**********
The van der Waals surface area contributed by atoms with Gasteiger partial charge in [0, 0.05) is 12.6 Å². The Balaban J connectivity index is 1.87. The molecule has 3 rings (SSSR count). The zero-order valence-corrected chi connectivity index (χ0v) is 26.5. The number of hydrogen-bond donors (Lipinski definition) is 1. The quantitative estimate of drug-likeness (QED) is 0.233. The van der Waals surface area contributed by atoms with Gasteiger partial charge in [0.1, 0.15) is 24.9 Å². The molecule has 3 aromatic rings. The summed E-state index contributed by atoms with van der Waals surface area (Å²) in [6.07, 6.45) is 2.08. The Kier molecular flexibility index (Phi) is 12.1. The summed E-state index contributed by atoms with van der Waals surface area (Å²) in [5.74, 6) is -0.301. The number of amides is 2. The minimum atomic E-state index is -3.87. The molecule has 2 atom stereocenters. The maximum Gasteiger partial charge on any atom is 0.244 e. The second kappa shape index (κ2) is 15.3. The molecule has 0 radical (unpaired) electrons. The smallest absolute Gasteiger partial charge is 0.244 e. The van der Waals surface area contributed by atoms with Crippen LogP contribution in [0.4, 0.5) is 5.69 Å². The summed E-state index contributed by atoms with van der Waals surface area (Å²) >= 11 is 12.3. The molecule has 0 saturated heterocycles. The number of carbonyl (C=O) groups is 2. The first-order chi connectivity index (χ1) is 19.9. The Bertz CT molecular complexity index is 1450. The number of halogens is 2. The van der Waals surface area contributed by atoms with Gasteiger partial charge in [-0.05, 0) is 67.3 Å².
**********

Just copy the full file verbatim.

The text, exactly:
The van der Waals surface area contributed by atoms with Gasteiger partial charge in [0, 0.05) is 12.6 Å². The Balaban J connectivity index is 1.87. The molecule has 3 rings (SSSR count). The zero-order valence-corrected chi connectivity index (χ0v) is 26.5. The number of hydrogen-bond donors (Lipinski definition) is 1. The quantitative estimate of drug-likeness (QED) is 0.233. The van der Waals surface area contributed by atoms with Gasteiger partial charge in [0.1, 0.15) is 24.9 Å². The molecule has 3 aromatic rings. The summed E-state index contributed by atoms with van der Waals surface area (Å²) in [6.07, 6.45) is 2.08. The Kier molecular flexibility index (Phi) is 12.1. The summed E-state index contributed by atoms with van der Waals surface area (Å²) in [5.74, 6) is -0.301. The number of amides is 2. The minimum atomic E-state index is -3.87. The molecule has 2 atom stereocenters. The maximum Gasteiger partial charge on any atom is 0.244 e. The second kappa shape index (κ2) is 15.3. The molecule has 0 radical (unpaired) electrons. The smallest absolute Gasteiger partial charge is 0.244 e. The van der Waals surface area contributed by atoms with Crippen LogP contribution in [0.4, 0.5) is 5.69 Å². The summed E-state index contributed by atoms with van der Waals surface area (Å²) >= 11 is 12.3. The molecule has 0 saturated heterocycles. The number of carbonyl (C=O) groups is 2. The first-order chi connectivity index (χ1) is 19.9. The Bertz CT molecular complexity index is 1450. The number of halogens is 2. The van der Waals surface area contributed by atoms with Gasteiger partial charge in [-0.05, 0) is 67.3 Å².